I have featured Skor85 a few times on my blog, and had some confusing information about her identity. I have decided to disregard everything I thought I knew and defer to her Upfest profile, which reads:
Skor85 is a Bristol based creative of Polish origin. She is a self taught artist experimenting with any media available at the time from sand grains to spray paint. She has started her graffiti adventure 4 years ago being influenced by the diversity and music scene of some of the most lively European cities like beloved Bristol Barcelona and Berlin. She is heavily involved in Bristol drawing scene organizing sketching events immortalizing city landscape and live music events as well as running the Sketch Factory (themed life drawing sessions). Creative freedom of expression with others is one of her biggest pleasures in life and paint jams are a big part of it. Characters she paints are pure fantasy and often represent current mood- happiness and worries of the day. Often dreamy or scary but always true to that moment.
Part of the confusion arises out of the fact that her online profile is utterly different from his (sic) printed profile. The one above is more aligned with my previous posts.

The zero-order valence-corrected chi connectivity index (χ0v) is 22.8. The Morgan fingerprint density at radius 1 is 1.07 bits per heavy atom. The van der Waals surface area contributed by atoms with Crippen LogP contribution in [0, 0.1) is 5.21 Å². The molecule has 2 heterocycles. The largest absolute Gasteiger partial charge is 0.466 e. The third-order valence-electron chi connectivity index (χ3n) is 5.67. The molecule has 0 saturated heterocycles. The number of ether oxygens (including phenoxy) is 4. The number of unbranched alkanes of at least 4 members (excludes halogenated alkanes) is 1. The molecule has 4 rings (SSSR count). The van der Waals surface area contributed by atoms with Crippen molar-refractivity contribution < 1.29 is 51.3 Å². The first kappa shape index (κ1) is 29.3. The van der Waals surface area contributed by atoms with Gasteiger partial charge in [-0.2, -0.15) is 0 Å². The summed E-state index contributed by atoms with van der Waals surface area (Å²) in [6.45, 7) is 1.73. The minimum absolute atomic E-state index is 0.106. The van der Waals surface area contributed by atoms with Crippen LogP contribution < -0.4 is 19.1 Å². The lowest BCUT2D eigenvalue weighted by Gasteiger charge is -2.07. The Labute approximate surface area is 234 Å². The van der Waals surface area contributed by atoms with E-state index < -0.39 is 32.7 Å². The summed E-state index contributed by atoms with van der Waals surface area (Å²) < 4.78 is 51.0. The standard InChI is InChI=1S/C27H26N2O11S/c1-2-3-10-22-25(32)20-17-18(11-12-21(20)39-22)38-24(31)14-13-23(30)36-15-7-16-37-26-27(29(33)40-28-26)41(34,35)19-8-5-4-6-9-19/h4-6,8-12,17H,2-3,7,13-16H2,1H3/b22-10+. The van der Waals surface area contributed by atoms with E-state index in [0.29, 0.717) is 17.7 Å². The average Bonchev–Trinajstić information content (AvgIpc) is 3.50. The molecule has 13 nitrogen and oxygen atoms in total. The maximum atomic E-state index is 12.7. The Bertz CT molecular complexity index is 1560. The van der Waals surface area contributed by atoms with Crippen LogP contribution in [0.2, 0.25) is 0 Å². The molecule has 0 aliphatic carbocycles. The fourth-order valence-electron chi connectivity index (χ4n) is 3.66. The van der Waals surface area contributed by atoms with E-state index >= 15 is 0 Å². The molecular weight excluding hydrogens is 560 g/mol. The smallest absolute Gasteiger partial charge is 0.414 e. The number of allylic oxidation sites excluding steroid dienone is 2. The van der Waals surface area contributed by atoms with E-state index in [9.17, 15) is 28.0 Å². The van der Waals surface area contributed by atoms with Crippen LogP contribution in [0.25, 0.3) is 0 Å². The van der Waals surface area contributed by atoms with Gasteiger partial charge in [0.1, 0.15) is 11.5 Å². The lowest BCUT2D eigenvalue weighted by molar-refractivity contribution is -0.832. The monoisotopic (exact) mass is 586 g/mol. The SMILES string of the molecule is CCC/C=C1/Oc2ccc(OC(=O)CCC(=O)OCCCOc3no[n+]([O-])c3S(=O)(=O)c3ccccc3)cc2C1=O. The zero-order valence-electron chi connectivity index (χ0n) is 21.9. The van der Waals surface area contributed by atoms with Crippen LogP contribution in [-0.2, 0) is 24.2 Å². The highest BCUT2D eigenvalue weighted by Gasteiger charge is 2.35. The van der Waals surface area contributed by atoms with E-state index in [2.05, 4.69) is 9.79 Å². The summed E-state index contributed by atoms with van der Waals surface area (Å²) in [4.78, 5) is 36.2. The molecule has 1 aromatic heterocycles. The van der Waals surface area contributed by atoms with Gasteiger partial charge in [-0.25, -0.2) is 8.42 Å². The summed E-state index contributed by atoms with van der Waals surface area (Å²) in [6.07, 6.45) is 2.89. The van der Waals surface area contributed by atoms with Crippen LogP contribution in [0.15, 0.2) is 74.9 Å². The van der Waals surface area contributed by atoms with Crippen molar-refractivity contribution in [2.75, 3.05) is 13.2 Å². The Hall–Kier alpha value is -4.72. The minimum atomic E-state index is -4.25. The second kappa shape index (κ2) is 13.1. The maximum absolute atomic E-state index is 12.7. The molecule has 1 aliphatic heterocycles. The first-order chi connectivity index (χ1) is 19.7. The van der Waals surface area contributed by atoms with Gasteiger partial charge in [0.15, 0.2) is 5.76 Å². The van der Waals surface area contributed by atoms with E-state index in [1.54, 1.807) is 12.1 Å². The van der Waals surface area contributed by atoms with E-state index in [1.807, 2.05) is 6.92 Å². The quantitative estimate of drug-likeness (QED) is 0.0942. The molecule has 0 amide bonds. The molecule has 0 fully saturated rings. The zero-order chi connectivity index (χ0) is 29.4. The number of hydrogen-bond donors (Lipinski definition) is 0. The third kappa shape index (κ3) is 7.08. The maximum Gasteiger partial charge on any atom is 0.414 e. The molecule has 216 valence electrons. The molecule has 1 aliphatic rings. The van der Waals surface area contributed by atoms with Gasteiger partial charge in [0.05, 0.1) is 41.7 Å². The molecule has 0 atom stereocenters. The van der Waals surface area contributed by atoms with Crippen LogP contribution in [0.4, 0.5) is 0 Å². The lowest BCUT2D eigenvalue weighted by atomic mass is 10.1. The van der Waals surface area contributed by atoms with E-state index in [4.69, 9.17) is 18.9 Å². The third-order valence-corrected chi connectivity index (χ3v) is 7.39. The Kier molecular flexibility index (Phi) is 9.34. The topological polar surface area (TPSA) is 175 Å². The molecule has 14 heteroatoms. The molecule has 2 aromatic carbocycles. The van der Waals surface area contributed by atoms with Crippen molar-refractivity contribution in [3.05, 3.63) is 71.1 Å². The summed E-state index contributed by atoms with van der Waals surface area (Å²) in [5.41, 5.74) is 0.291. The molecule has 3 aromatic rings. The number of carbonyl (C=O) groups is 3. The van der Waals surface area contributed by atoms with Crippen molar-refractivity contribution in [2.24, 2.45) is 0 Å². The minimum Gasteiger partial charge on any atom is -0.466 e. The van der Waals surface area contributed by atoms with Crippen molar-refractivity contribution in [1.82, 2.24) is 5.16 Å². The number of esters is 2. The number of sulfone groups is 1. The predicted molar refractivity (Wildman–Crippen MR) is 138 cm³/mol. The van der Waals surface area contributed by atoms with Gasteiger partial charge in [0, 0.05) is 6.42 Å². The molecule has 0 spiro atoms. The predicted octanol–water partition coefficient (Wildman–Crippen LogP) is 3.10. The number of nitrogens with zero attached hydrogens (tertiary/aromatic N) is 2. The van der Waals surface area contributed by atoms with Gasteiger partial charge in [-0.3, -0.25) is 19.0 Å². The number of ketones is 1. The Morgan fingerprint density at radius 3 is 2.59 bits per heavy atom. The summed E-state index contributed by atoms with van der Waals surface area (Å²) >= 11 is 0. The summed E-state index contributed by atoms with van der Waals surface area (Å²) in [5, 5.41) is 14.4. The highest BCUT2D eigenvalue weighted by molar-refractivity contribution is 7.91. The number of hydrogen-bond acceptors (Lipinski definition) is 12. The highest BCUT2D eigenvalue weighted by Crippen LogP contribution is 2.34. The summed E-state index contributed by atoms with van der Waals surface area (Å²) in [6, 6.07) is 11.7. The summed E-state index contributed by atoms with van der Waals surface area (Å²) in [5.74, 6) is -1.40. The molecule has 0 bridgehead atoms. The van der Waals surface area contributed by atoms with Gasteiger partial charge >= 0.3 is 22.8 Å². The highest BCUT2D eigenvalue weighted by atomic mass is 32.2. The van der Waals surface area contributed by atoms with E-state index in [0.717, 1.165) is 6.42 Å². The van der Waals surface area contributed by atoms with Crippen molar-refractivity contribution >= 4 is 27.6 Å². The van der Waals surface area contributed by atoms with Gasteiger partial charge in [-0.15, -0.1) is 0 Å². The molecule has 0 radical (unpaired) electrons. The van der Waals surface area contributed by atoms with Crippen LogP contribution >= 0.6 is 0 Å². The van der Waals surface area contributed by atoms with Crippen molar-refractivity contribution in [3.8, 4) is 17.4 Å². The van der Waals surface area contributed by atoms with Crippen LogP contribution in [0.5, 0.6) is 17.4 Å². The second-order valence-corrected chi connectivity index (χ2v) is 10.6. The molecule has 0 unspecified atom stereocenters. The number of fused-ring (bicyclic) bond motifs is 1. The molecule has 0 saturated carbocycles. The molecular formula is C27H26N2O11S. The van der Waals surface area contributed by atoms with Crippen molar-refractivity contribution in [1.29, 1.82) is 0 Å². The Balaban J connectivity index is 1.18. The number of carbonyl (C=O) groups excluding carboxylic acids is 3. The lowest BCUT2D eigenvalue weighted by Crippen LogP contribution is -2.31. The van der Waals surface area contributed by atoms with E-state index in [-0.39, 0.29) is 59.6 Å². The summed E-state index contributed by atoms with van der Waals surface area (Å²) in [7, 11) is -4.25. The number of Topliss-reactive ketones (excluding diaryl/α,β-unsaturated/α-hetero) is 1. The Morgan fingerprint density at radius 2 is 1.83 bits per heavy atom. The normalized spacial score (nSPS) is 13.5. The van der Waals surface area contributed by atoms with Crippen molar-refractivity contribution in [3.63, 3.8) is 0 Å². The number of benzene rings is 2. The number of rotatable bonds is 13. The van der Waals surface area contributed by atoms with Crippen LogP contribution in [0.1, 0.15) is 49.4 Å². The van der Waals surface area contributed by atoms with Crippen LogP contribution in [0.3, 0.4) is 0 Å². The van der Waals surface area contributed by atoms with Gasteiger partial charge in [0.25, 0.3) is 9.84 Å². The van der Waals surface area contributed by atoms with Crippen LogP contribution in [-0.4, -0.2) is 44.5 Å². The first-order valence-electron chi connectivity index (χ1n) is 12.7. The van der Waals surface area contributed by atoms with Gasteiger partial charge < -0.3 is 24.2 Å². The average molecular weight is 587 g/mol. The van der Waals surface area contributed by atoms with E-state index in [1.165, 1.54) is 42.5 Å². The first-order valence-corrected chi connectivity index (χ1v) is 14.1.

This is a terrific piece and has had a lot of care and attention poured into it. Many of her pieces feel quite raw, often because of the locations she chooses, but this has a finesse to it whilst maintaining her unusual style. There is some symbolism here which is tricky to decypher. Nice piece.
It looks like Hoshiko had a pretty miserable time at Upfest this year. He wrote over his own piece saying what it should have looked like, but for the weather. It was abandoned and unfisnished, but it doesn’t detract from his participation and effort at the festival. He was not alone, some artists didn’t even show up.
Hoshiko is based in the UK and works mostly with stickers and mixed media paste ups. Heavily influenced by Japanese culture (no shit Sherlock) he has a passion for robots and candy.
This is a wonderful piece by Stephen Quick, a brilliant Bristol stencil artist and, I understand, YouTuber. I have to say that I never got to see this piece in its finished state, which I am really annoyed about, but have seen it on Digital Social Media and it looks spectacular.